The 3 Phases of Condemnation in Texas
Posted in Condemnation on December 17, 2020
Because Texas is a state rich in open space and natural resources, many government agencies approach Texas landowners with condemnation letters to usurp their properties. This action occurs due to the concept of eminent domain, or the government’s right to take private property for public use.
If you are facing condemnation, it is important to know that the government must provide fair compensation if it plans to take your land. To determine the terms of a condemnation agreement and ensure you receive a fair officer, you will need to undergo the condemnation process. Many condemnation cases involve three phases: negotiations, a special hearing, and condemnation lawsuit.
When a government agency decides it wants to use your land for a public purpose, such as building a highway or harvesting natural resources, Texas law requires the condemning agency to notify you that your property is under threat of condemnation.
After notification, you will enter into negotiations with the condemner. Usually, the condemner will order a certified appraisal of your property and provide you with a written bona fide offer letter outlining the compensation the agency plans to provide. If you do not agree with the appraisal or the offer, you can choose to negotiate with the condemner for a higher amount.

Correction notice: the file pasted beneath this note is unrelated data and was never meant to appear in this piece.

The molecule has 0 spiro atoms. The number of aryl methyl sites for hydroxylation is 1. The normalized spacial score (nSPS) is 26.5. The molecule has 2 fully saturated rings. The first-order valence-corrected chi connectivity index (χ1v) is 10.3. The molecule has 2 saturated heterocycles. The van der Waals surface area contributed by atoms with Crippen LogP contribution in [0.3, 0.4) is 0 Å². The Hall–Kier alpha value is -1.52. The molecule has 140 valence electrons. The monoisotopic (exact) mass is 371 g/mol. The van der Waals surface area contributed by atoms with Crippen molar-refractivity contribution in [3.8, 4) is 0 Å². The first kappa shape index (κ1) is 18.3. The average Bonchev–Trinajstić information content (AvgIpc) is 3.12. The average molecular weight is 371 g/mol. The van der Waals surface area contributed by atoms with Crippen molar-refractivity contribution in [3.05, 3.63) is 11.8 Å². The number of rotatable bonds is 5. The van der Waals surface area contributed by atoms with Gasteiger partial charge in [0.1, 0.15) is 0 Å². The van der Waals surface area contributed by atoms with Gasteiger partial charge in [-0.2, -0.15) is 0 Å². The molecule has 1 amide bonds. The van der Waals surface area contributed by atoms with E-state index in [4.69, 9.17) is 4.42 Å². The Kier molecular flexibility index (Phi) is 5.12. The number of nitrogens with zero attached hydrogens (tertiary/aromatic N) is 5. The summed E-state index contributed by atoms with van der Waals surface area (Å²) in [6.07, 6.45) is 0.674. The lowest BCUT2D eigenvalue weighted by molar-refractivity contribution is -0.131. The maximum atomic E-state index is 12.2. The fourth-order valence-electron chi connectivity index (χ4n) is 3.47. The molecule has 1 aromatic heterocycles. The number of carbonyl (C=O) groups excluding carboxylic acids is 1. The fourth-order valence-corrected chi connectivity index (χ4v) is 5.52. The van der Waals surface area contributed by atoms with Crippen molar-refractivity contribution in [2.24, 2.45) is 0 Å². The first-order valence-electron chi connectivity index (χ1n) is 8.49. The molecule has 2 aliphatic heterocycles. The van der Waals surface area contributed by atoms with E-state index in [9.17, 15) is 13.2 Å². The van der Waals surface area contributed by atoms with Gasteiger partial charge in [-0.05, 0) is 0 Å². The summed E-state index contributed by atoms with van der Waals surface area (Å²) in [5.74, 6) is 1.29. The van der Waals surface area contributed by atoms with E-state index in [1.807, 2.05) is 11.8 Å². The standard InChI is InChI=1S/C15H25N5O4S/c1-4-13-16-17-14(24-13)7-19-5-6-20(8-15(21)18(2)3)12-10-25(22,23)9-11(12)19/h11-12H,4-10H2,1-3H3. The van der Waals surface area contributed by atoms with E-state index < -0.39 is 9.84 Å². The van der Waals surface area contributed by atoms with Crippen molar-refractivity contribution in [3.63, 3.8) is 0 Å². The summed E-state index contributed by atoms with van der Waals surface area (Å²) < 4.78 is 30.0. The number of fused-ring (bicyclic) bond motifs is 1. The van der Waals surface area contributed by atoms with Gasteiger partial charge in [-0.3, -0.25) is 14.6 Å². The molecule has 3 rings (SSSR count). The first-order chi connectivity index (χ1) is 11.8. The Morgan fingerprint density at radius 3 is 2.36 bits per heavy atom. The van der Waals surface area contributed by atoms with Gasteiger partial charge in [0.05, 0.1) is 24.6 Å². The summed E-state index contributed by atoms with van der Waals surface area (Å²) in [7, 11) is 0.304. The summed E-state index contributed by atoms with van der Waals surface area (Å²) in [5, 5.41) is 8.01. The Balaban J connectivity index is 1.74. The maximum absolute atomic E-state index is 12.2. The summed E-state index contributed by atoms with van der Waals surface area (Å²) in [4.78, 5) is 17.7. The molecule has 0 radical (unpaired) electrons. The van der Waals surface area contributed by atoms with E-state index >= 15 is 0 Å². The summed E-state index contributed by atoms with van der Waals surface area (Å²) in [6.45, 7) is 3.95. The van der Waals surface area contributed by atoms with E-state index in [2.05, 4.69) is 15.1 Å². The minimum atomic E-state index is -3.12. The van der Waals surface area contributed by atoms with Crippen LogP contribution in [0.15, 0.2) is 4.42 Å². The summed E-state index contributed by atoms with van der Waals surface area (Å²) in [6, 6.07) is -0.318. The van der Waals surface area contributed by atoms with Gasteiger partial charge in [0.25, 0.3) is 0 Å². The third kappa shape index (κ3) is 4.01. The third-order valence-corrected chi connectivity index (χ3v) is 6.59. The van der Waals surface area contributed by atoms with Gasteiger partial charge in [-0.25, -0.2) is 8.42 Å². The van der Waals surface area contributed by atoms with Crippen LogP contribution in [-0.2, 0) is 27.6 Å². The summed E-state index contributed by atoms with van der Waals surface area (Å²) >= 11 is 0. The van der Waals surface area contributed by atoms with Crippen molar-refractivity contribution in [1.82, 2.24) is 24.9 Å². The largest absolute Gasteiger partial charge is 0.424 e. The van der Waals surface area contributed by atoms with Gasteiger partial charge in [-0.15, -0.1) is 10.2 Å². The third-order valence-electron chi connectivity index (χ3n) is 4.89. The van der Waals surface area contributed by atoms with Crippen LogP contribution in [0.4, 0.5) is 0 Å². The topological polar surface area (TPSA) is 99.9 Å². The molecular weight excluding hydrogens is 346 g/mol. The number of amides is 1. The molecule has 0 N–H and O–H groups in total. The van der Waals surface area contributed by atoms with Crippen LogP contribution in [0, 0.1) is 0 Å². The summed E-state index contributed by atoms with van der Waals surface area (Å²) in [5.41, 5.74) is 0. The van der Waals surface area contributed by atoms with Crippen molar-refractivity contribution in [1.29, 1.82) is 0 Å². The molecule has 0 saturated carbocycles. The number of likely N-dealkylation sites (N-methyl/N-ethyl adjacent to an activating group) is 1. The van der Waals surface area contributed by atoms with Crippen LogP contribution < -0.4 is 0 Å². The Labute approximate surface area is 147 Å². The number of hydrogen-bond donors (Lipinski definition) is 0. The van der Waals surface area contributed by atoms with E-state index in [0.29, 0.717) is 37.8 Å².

Special Commissioners’ Hearing
If your negotiations are unsuccessful, you will attend a Special Commissioners’ hearing overseen by three court-appointed individuals. These Commissioners are usually landowners who reside in the county where your property is located. During your hearing, the Commissioners will review evidence and determine how much compensation the condemning authority should award for your land.
Civil Condemnation Suit
The third and final phase of the condemnation process is a lawsuit appeal. If you do not agree with the decision that the Special Commissioners issued in your case, you can choose to escalate your claim by filing a civil appeal against the condemning authority. During this phase, the court will review the available evidence to determine the fair compensation value of your property, such as appraisal documents and original negotiation letters.
At the conclusion of your lawsuit, the court will decide whether or not the condemning authority’s offer is fair and valid. If the court decides that the compensation is appropriate, you will receive the original settlement amount. If the court finds that the condemning agency offered you an insufficient amount, it will decide how much compensation the authority must award for your land.
Do You Need a Texas Condemnation Attorney?
Facing condemnation can feel daunting, and it can be difficult to uphold and understand your property rights in the face of eminent domain. You need someone who can evaluate your situation, guide you through the litigation process, and provide you with the resources you need to secure a fair condemnation offer.
You have the right to have a Texas condemnation attorney represent you during each phase of the condemnation process. By hiring an attorney to handle your claim, you will have someone who advocates for you and your rights from negotiation to settlement, fighting aggressively for your fair and proper compensation.
Your lawyer will understand the intricacies of Texas eminent domain and can represent your best interests in negotiations, during the Special Commissioners’ hearing, and during civil litigation. As soon as you receive notification of the condemnation, contact your attorney to discuss your rights and next steps.